With Wonderland returning to our stage in just over a week, we caught up with Morgan Large about the set design and winning a UK Theatre award…
Congratulations on winning the UK Theatre Award for Best Design for Wonderland in 2018. How did it feel to win the award?
Thank you so much! It is a complete honour to have won the award. I really didn’t expect to win it, so it came as a total shock.
The set design is stunning. What were the main stages in your design process?
From a design point of view, Beth’s brilliant play reads as being pretty epic. There are multiple locations to visit, both above and below ground, but also quite a few special effects that need to be achieved throughout the play. Most scenes flow into each other seamlessly in an almost filmic way, so Adam and I knew that whatever space we created had to allow the actors to arrive and disappear in an instant. I also wanted to create an environment where there was a distinct divide between the world of the politicians versus the world of the miners. Clothing, lighting and props also really help us to tell the audience where we are at a particular point.
Did you work with any ex-miners, mining communities or mining museums during the design process?
Our starting point was to visit the National Mining Museum for England in Overton, near Wakefield. This trip was hugely influential in our process when designing Wonderland. The tours of the pit are led by ex-miners from the local area so you get a real first-hand account of life down the pit and its terrible conditions. It’s also possible to begin to understand the camaraderie and the incredible pride and respect the miners held for the pit, their fellow miners, and their communities above ground. We were in pretty much constant contact with the museum and representatives of the local mining communities when we were trying to recreate the conditions of Welbeck Colliery.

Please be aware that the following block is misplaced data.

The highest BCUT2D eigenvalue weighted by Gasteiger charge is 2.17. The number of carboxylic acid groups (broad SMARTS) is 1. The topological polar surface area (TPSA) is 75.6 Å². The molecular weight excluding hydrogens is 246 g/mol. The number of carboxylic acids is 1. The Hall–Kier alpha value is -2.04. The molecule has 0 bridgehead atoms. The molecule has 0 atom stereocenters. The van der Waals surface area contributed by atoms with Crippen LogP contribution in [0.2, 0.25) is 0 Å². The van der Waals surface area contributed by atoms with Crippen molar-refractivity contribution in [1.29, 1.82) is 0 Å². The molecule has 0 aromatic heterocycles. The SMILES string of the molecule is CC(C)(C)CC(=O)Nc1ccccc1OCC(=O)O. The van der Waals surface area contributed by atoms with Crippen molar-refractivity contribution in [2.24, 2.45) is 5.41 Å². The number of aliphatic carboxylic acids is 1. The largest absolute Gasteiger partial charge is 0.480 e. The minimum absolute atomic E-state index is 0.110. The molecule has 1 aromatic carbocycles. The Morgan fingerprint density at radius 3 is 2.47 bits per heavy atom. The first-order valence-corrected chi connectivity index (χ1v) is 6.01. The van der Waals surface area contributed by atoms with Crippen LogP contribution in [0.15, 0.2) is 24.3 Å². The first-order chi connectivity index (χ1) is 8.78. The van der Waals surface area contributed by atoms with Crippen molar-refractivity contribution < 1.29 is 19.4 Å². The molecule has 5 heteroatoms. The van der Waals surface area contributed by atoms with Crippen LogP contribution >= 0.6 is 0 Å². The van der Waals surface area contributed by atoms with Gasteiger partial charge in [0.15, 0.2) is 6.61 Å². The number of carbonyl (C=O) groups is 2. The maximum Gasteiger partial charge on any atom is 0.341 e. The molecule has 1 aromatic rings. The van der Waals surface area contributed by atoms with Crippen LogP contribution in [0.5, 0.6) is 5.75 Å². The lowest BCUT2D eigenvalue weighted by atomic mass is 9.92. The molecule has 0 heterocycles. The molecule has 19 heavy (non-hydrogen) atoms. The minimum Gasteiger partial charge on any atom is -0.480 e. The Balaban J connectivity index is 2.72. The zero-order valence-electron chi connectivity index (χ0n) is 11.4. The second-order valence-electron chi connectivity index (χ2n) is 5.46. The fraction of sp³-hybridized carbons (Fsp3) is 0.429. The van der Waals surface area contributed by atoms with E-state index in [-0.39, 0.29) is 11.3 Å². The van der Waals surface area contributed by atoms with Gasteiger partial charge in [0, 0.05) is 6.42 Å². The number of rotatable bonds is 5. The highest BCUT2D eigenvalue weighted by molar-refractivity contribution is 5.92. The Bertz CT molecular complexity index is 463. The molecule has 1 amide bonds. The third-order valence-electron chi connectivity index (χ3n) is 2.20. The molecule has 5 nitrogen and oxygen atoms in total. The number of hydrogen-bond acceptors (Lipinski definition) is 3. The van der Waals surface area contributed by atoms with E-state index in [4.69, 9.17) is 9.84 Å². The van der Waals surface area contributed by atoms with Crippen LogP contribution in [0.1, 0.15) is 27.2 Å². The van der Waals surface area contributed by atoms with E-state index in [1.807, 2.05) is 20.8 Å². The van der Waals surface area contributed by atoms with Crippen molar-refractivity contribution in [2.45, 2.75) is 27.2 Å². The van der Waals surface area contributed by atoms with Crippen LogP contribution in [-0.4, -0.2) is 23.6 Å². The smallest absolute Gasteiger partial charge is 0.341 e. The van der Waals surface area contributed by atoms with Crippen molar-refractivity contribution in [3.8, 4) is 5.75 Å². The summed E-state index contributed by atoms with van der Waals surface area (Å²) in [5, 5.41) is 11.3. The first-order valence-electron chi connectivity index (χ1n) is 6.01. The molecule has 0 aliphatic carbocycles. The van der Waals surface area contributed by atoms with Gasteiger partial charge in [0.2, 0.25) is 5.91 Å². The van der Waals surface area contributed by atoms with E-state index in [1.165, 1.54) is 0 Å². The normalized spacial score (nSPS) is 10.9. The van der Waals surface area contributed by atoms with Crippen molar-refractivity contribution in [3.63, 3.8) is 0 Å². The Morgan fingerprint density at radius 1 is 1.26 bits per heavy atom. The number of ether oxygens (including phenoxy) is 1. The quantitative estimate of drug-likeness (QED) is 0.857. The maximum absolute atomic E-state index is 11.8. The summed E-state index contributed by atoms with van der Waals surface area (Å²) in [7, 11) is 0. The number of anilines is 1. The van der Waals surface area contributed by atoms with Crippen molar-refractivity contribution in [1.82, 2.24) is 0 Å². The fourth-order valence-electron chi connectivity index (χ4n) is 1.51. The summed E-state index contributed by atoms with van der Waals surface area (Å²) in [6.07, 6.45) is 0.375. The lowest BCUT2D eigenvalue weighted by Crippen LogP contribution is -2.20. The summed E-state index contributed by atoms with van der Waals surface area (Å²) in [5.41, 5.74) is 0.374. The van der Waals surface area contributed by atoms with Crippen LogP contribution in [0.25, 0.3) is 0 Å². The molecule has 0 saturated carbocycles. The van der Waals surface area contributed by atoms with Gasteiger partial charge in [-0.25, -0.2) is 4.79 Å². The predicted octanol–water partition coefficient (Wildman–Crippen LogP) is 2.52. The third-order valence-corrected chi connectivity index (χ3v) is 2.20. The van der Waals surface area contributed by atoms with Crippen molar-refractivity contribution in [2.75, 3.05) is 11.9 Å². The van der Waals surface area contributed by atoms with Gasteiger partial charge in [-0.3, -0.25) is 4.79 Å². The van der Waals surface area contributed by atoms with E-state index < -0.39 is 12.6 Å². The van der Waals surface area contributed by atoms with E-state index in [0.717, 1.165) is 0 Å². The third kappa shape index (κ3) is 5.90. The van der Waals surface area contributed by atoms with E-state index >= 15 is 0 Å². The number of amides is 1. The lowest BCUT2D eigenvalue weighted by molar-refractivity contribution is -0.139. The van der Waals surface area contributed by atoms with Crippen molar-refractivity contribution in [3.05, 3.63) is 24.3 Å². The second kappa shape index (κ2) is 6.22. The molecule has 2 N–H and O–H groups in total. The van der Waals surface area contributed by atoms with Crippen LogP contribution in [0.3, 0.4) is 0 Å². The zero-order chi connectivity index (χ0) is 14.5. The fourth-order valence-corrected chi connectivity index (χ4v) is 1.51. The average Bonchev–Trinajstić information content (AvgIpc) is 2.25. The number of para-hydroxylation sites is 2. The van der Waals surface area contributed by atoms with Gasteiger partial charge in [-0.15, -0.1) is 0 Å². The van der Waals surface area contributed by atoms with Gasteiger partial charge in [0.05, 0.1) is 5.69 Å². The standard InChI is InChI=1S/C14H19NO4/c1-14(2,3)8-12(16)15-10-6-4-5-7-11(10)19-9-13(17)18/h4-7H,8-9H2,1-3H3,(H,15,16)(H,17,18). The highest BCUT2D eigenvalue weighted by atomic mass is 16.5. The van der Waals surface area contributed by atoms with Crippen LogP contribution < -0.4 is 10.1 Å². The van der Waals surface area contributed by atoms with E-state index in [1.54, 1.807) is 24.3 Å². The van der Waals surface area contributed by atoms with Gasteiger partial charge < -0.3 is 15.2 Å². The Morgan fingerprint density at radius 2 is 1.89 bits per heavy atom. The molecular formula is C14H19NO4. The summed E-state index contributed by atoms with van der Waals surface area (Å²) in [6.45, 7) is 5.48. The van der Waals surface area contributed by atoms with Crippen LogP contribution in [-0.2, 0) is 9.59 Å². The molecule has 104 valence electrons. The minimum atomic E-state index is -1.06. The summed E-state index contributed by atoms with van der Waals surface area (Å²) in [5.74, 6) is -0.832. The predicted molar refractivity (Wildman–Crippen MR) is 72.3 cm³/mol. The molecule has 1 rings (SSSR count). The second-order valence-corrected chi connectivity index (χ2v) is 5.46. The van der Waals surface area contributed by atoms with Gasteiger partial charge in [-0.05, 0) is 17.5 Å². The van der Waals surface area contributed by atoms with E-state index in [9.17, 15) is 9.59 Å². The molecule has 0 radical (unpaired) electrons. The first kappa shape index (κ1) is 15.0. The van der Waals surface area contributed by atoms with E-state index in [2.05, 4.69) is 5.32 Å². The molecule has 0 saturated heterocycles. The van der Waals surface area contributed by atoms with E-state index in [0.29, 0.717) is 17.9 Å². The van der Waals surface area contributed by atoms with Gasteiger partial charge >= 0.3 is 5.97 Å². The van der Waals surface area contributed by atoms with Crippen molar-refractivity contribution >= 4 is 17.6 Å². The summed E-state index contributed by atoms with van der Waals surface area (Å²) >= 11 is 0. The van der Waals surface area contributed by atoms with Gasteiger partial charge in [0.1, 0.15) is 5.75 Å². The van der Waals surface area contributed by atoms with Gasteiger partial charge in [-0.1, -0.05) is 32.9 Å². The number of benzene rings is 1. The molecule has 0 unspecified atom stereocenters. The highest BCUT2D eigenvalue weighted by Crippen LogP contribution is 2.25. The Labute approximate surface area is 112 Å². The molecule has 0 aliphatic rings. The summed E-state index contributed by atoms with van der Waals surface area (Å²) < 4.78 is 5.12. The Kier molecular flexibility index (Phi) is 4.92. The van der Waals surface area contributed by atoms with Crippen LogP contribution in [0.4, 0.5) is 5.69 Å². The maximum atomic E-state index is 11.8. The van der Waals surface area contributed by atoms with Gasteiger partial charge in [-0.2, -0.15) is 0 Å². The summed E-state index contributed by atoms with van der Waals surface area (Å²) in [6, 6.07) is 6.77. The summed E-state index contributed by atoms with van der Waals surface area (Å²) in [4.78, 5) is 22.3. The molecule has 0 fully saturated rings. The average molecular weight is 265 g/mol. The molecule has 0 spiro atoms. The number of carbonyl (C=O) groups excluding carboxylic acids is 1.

What was the most important part of the writer’s vision that you wanted to capture on stage?
Beth’s play is based on true stories from the not too distant past. We were also bringing this piece back to the communities who lived through these events, I felt it to be incredibly important to try and portray these people as honestly as we possibly could.
How did it feel when you first saw the set brought to life on stage?
The set was built by the brilliant team of artists at The Nottingham Playhouse Workshop, and in its elemental stage the pieces were laid side by side on the floor; it completely filled the huge workshop, and looked like the surface of the moon. We will never be able to replicate the sheer scale of a working mine on stage, but when I first saw the vastness of the set versus the scale of a human, it was quite a humbling experience. It was also quite a relief, as up until that point, we weren’t sure if it was going to work, as none of us had attempted anything quite like it before, so it was uncharted territory.
To find out more, or to book tickets to see Wonderland, click here.